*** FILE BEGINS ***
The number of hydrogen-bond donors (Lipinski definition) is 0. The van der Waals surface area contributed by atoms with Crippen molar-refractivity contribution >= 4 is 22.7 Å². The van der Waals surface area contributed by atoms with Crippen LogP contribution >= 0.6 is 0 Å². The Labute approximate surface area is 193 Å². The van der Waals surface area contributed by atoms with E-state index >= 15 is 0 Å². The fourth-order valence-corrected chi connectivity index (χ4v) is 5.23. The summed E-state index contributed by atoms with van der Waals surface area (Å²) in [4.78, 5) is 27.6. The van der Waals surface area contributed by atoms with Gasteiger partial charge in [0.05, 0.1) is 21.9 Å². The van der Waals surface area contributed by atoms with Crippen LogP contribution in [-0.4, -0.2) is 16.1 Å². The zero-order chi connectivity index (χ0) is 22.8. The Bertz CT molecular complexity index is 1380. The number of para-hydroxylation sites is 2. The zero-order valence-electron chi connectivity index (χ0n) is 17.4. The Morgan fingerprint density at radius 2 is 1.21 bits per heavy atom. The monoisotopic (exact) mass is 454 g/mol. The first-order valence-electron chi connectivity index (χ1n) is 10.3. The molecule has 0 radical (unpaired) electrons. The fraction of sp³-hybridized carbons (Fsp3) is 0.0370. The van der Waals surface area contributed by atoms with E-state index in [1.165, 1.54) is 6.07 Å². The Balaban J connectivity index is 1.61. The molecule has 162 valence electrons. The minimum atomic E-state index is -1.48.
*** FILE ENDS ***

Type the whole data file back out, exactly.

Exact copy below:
The number of hydrogen-bond donors (Lipinski definition) is 0. The van der Waals surface area contributed by atoms with Crippen molar-refractivity contribution >= 4 is 22.7 Å². The van der Waals surface area contributed by atoms with Crippen LogP contribution >= 0.6 is 0 Å². The Labute approximate surface area is 193 Å². The van der Waals surface area contributed by atoms with E-state index >= 15 is 0 Å². The fourth-order valence-corrected chi connectivity index (χ4v) is 5.23. The summed E-state index contributed by atoms with van der Waals surface area (Å²) in [4.78, 5) is 27.6. The van der Waals surface area contributed by atoms with Gasteiger partial charge in [0.05, 0.1) is 21.9 Å². The van der Waals surface area contributed by atoms with Crippen LogP contribution in [-0.4, -0.2) is 16.1 Å². The zero-order chi connectivity index (χ0) is 22.8. The Bertz CT molecular complexity index is 1380. The number of para-hydroxylation sites is 2. The zero-order valence-electron chi connectivity index (χ0n) is 17.4. The Morgan fingerprint density at radius 2 is 1.21 bits per heavy atom. The monoisotopic (exact) mass is 454 g/mol. The first-order valence-electron chi connectivity index (χ1n) is 10.3. The molecule has 0 radical (unpaired) electrons. The fraction of sp³-hybridized carbons (Fsp3) is 0.0370. The van der Waals surface area contributed by atoms with E-state index in [1.165, 1.54) is 6.07 Å². The Balaban J connectivity index is 1.61. The molecule has 162 valence electrons. The minimum atomic E-state index is -1.48.